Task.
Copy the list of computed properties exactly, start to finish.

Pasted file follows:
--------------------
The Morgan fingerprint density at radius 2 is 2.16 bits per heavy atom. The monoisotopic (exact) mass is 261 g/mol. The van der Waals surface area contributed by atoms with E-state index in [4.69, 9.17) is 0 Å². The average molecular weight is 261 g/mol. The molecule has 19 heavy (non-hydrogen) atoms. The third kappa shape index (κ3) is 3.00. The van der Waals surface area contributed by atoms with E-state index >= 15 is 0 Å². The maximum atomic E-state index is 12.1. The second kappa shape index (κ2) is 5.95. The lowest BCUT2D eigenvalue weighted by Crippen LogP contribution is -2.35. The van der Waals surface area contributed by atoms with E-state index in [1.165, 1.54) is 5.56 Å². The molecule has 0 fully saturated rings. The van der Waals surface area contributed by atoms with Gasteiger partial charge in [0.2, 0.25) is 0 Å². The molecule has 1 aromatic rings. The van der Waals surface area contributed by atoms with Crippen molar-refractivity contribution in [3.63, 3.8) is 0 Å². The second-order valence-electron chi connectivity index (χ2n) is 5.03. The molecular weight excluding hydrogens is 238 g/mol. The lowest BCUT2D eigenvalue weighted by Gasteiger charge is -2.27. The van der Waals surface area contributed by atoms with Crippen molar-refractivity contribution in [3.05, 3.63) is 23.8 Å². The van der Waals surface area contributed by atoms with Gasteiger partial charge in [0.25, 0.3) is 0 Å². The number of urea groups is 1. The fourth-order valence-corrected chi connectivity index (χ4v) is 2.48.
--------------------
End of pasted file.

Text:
The Morgan fingerprint density at radius 2 is 2.16 bits per heavy atom. The monoisotopic (exact) mass is 261 g/mol. The van der Waals surface area contributed by atoms with E-state index in [4.69, 9.17) is 0 Å². The average molecular weight is 261 g/mol. The molecule has 19 heavy (non-hydrogen) atoms. The third kappa shape index (κ3) is 3.00. The van der Waals surface area contributed by atoms with E-state index >= 15 is 0 Å². The maximum atomic E-state index is 12.1. The second kappa shape index (κ2) is 5.95. The lowest BCUT2D eigenvalue weighted by Crippen LogP contribution is -2.35. The van der Waals surface area contributed by atoms with E-state index in [1.165, 1.54) is 5.56 Å². The molecule has 0 fully saturated rings. The van der Waals surface area contributed by atoms with Gasteiger partial charge in [0.2, 0.25) is 0 Å². The molecule has 1 aromatic rings. The van der Waals surface area contributed by atoms with Crippen molar-refractivity contribution in [3.63, 3.8) is 0 Å². The second-order valence-electron chi connectivity index (χ2n) is 5.03. The molecular weight excluding hydrogens is 238 g/mol. The lowest BCUT2D eigenvalue weighted by Gasteiger charge is -2.27. The van der Waals surface area contributed by atoms with Crippen molar-refractivity contribution in [3.05, 3.63) is 23.8 Å². The van der Waals surface area contributed by atoms with Gasteiger partial charge in [0.25, 0.3) is 0 Å². The number of urea groups is 1. The fourth-order valence-corrected chi connectivity index (χ4v) is 2.48.